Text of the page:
Carl Sandburg warned us, “Keep away from little deaths.” It sounds like good advice, but still we die a little every hour in our compromises, selfishness, anxiety, fear, wasted energies, and sin.
The great catastrophes in life do not get us. In fact, major setbacks can actually lead to self-improvement. The tiny defeats, the minor losses, the “little deaths” are the ones that get us in the end.
There are no small sins. No white lies. No petty crimes. No minor indiscretions. No harmless lapses in judgment. Every action or thought that is contrary to God’s will is deadly sin.
Some of James’s readers thought favoritism was a minor offense. It’s human nature to be partial to people who look like you and act like you, right? No, James says, “If you show partiality, you are committing sin and are convicted by the law as transgressors.” He then reminds his readers that “whoever keeps the whole law but fails in one point has become accountable for all of it” (Jas. 2:9-10).
So keep away from little deaths. Take all sin seriously. We may be able to do that to some extent—avoiding little deaths—but we need more, for we are frail and unable to keep away from all of them.
There is good news. There is a great death that prevails over the thousand little deaths we die every day.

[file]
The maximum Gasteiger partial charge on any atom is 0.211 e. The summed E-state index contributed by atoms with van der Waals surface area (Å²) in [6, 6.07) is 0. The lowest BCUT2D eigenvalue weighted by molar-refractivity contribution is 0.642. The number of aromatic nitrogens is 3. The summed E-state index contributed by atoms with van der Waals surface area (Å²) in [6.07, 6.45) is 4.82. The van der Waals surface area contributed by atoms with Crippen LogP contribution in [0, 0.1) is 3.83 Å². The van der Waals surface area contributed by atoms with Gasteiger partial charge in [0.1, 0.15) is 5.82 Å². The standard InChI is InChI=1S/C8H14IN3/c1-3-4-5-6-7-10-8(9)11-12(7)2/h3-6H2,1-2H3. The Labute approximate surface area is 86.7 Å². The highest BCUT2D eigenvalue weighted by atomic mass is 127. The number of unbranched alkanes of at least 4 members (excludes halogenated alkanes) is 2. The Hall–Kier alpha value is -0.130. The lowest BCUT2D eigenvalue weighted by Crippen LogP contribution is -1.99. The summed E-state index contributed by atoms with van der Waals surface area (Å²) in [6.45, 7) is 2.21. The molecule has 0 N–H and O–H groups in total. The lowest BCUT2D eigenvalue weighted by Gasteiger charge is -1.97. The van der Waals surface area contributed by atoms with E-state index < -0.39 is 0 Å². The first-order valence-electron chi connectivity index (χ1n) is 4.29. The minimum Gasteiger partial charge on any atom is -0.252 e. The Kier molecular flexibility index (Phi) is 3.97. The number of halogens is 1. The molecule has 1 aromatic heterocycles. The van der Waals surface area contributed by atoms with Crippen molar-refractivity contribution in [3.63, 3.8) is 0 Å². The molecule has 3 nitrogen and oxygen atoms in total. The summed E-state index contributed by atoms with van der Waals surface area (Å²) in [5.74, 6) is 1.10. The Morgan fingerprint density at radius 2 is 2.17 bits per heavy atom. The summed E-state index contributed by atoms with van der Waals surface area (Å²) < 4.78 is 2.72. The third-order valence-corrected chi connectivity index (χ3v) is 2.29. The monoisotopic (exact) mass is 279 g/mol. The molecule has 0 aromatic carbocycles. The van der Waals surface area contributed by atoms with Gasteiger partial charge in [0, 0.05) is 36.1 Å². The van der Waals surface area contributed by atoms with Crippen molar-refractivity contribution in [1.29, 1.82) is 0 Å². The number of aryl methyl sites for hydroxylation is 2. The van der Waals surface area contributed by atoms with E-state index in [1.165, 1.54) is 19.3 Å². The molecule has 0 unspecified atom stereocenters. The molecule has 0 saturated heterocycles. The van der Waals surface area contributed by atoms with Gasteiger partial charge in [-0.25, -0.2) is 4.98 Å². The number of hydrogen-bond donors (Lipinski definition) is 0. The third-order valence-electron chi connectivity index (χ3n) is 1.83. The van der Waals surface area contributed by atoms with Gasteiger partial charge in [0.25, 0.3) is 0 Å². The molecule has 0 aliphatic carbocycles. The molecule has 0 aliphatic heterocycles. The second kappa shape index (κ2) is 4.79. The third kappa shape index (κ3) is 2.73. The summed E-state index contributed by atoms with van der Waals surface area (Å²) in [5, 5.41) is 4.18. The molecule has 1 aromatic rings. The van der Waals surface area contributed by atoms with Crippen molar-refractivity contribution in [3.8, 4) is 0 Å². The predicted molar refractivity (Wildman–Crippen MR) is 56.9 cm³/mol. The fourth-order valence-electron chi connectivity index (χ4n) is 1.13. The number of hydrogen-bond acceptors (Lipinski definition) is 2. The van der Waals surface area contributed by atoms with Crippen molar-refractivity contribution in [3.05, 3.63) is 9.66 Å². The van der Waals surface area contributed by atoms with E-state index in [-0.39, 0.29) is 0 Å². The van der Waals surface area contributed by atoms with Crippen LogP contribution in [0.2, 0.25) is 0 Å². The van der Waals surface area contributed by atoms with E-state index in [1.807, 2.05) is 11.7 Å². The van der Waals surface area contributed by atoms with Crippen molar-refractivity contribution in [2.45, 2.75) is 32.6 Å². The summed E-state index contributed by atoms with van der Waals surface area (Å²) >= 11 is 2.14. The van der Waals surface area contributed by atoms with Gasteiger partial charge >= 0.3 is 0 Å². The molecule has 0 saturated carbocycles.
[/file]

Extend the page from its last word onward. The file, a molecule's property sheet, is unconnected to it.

The writer of Hebrews speaks of this death that sufficiently redeems us from all our sins, great and small:
But when Christ had offered for all time a single sacrifice for sins, he sat down at the right hand of God, waiting from that time until his enemies should be made a footstool for his feet. For by a single offering he has perfected for all time those who are being sanctified. And the Holy Spirit also bears witness to us; for after saying, “This is the covenant that I will make with them after those days, declares the Lord: I will put my laws on their hearts and write them on their minds,” then he adds, “I will remember their sins and their lawless deeds no more.” Where there is forgiveness of these, there is no longer any offering for sin. (Heb. 10:12-18)
The great death of God’s Son gives us the power to keep away from the little deaths.